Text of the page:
INTERNATIONAL Business Machines Corp. (IBM) is revamping its Global Technology Services division, which helps customers run their computer networks, to rely more heavily on artificial intelligence (AI).
The new AI-capability will help IBM’s customers minimize disruptions such as server outages or switching malfunctions by predicting problems before they occur and automatically taking corrective action, such as brokering additional cloud capacity or rerouting network traffic around bottlenecks, Bart Van Den Daele, general manager of IBM Global Technology Services in Europe, said in an interview.
The product offering, powered by IBM’s Watson cognitive computing platform, will enable the company to maintain its market share in IT network infrastructure management, Van den Daele said.
New York-based IBM has been struggling to pivot from reliance on older products like computers and operating system software and into higher-growth areas like AI and the cloud. It’s facing stiff competition from rivals including Microsoft Corp., Cisco Systems, Inc. and Alphabet, Inc.’s Google, who have also begun emphasizing artificial intelligence and automation in products that help customers manage their servers and networks.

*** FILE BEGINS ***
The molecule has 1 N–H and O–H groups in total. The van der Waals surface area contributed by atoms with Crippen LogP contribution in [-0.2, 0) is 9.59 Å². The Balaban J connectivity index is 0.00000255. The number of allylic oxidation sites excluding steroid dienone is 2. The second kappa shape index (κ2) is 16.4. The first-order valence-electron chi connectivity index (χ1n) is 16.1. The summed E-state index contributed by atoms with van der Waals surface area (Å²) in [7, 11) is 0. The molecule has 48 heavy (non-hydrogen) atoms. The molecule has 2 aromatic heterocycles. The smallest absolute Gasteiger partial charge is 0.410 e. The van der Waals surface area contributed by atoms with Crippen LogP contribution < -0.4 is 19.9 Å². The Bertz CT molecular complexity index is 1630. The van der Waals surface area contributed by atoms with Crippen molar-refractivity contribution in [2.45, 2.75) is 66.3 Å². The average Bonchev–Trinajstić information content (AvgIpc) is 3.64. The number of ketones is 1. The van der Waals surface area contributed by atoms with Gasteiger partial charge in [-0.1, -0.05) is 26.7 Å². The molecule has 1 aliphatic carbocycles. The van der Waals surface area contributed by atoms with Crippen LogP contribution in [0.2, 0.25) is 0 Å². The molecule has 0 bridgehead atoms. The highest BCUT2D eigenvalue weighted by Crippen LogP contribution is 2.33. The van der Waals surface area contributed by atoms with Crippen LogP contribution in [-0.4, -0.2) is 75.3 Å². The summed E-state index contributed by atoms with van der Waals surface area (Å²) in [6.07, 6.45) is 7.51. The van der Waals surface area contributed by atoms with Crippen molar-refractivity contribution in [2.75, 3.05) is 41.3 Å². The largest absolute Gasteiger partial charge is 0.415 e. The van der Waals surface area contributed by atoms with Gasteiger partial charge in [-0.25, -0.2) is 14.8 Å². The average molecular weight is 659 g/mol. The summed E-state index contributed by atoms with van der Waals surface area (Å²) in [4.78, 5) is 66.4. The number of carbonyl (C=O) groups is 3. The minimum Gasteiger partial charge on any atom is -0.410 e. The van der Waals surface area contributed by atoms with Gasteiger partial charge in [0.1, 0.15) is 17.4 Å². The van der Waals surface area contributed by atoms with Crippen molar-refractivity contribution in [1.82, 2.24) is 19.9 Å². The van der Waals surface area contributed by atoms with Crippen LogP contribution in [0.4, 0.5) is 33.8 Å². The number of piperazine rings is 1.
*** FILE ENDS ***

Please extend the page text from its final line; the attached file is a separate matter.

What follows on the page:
Recently Microsoft announced a major reorganization of its global salesforce, in part to focus on selling AI-enabled products and services. Since becoming chief executive officer in 2012, Ginni Rometty has increasingly sought to integrate Watson — a suite of different artificial intelligence capabilities linked together — into all of IBM’s product offerings. She has done so in part because sales of its traditional products, which included hardware such as mainframes and servers that were physically located in customer’s offices, as well as the service contracts to maintain these systems, has been steadily declining.
The system also has the ability to understand IT helpdesk queries using natural language, meaning that it could take over much of the low-level work that a company’s IT support staff have to handle on a daily basis.
IBM trained its Watson-based IT infrastructure platform by feeding it data from more than 10 million past incidents, Van den Daele said. The system is now handling more than 800,000 incidents a month.
The new system, which has been piloted with customers including Danish banking group Danske Bank A/S, has already made improvements in network performance, he said.
“We saw a significant reduction of server incidents,” Jay Steen Olsen, Danske Bank’s chief technology officer, said in a statement. He said the IBM platform would “help us act before an incident occurs and move us closer to an integrated, automated and always-on environment.” — Bloomberg